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Upset In Iowa: Edwards Trumps Clinton


That’s not a headline you’re likely to see this morning. As it’s been doing all along, the media only pays attention to the horse race between Obama and Hillary (Do they/we call her Hillary because Clinton is inextricably linked with Bill? Or is this sexism in action?).

But to many people–waving hand frantically over here–the big story out of Iowa is that John Edwards pulled in 30% of the primary vote, while Hillary only garnered 29%. I know, I know–I am not an idiot–the really big story out of Iowa is that an African-American won handily with 37% of the vote. It’s a big deal, of course it is. But I’ve supported Edwards all along, and I’m sticking to my story. Why? Because he’s the only candidate of these three contenders who talks about anything of substance. His main theme is anti-corporation and pro-working and middle class people. Maybe that’s why the corporate media avoids talking about him.

Just listen to the three post-primary speeches:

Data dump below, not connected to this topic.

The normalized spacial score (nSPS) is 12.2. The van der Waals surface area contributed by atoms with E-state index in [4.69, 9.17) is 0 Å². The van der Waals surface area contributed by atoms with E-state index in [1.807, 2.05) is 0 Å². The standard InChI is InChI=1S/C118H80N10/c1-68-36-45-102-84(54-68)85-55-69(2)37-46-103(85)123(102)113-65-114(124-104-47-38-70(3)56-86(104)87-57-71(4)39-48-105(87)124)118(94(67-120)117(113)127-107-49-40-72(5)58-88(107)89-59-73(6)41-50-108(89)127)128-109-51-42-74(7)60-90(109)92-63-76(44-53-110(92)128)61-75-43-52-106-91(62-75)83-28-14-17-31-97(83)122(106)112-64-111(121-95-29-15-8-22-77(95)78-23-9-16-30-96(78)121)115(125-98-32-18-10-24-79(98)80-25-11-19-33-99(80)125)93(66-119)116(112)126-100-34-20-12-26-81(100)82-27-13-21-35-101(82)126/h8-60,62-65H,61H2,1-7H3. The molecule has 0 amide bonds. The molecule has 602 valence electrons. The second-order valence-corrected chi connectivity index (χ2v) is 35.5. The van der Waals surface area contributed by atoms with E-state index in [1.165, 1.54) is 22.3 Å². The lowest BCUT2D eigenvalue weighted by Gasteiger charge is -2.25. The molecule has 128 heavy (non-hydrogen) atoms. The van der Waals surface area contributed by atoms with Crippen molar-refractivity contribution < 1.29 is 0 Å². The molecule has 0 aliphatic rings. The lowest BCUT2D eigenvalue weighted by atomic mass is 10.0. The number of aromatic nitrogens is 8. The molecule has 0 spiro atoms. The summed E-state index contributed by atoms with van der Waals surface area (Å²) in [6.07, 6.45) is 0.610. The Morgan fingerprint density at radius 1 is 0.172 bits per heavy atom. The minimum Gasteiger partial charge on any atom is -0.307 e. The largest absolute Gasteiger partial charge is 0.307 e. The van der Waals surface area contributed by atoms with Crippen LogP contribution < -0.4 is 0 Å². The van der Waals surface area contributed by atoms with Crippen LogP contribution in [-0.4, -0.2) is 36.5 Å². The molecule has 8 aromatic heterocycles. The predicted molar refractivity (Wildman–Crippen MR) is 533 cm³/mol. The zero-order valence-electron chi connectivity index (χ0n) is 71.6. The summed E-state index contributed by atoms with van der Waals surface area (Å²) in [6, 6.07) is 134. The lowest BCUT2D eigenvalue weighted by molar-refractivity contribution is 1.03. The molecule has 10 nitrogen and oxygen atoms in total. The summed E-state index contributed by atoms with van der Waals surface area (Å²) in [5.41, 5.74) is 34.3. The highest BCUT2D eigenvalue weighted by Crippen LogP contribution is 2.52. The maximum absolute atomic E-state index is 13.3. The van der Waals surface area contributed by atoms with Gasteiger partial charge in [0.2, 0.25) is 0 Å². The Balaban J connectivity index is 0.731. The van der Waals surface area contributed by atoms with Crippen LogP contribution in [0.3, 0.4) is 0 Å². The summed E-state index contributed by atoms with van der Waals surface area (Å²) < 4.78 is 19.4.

Barack Obama

John Edwards

Hillary Clinton

I rest my case.


3 responses »

  1. i am in your camp, strongly agree. thanks for the post, keep it up.

  2. John Edwards’ 30% is very respectable and certainly reflects a lot of hard work. Both Mike Huckabee and Barack Obama scored impressive and surprising wins in Iowa and also earned a lot of respect. The most surprising finish, I think, was Ron Paul with 10% and you have to admit, “who is Ron Paul”? John Edwards will need a lot of money to compete the rest of the way and this may limit his chances. Ron Paul will just go to the internet and for some crazy reason(s) a lot of people will send money.

  3. Checking in from New Hampshire…

    Edwards spent a great deal of time and money in Iowa — much more time than either Obama or Clinton. His second-place finish has got to be disheartening to him, and I thought he sounded that way when I heard him interviewed on NPR the day after the Iowa caucuses.

    What will be very interesting is if Edwards finishes second in New Hampshire, above Clinton (I think Obama will win the state’s Democratic primary; McCain probably will take the Republican side). Clinton will stay in the race at least through Feb. 5; she remains strong in California, and a win for her there will tighten the race excruciatingly, especially if Obama or Edwards wins in South Carolina that same day.

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